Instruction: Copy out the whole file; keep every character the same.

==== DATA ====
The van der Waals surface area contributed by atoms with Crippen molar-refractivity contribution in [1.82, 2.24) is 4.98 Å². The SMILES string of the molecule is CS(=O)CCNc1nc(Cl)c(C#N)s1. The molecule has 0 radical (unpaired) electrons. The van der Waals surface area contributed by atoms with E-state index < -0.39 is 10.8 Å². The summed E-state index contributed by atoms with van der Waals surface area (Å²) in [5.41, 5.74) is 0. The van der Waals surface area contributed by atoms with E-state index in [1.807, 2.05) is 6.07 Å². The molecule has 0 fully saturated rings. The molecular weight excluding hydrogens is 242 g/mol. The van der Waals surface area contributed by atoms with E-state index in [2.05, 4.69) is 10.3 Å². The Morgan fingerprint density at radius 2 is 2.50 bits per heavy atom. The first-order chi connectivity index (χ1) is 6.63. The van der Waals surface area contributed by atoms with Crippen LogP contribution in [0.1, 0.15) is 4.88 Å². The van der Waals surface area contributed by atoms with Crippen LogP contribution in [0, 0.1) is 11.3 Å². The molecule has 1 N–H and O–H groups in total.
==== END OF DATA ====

The van der Waals surface area contributed by atoms with Crippen molar-refractivity contribution in [1.82, 2.24) is 4.98 Å². The SMILES string of the molecule is CS(=O)CCNc1nc(Cl)c(C#N)s1. The molecule has 0 radical (unpaired) electrons. The van der Waals surface area contributed by atoms with E-state index < -0.39 is 10.8 Å². The summed E-state index contributed by atoms with van der Waals surface area (Å²) in [5.41, 5.74) is 0. The van der Waals surface area contributed by atoms with E-state index in [1.807, 2.05) is 6.07 Å². The molecule has 0 fully saturated rings. The molecular weight excluding hydrogens is 242 g/mol. The van der Waals surface area contributed by atoms with E-state index in [2.05, 4.69) is 10.3 Å². The Morgan fingerprint density at radius 2 is 2.50 bits per heavy atom. The first-order chi connectivity index (χ1) is 6.63. The van der Waals surface area contributed by atoms with Crippen LogP contribution in [0.1, 0.15) is 4.88 Å². The van der Waals surface area contributed by atoms with Crippen LogP contribution in [0, 0.1) is 11.3 Å². The molecule has 1 N–H and O–H groups in total.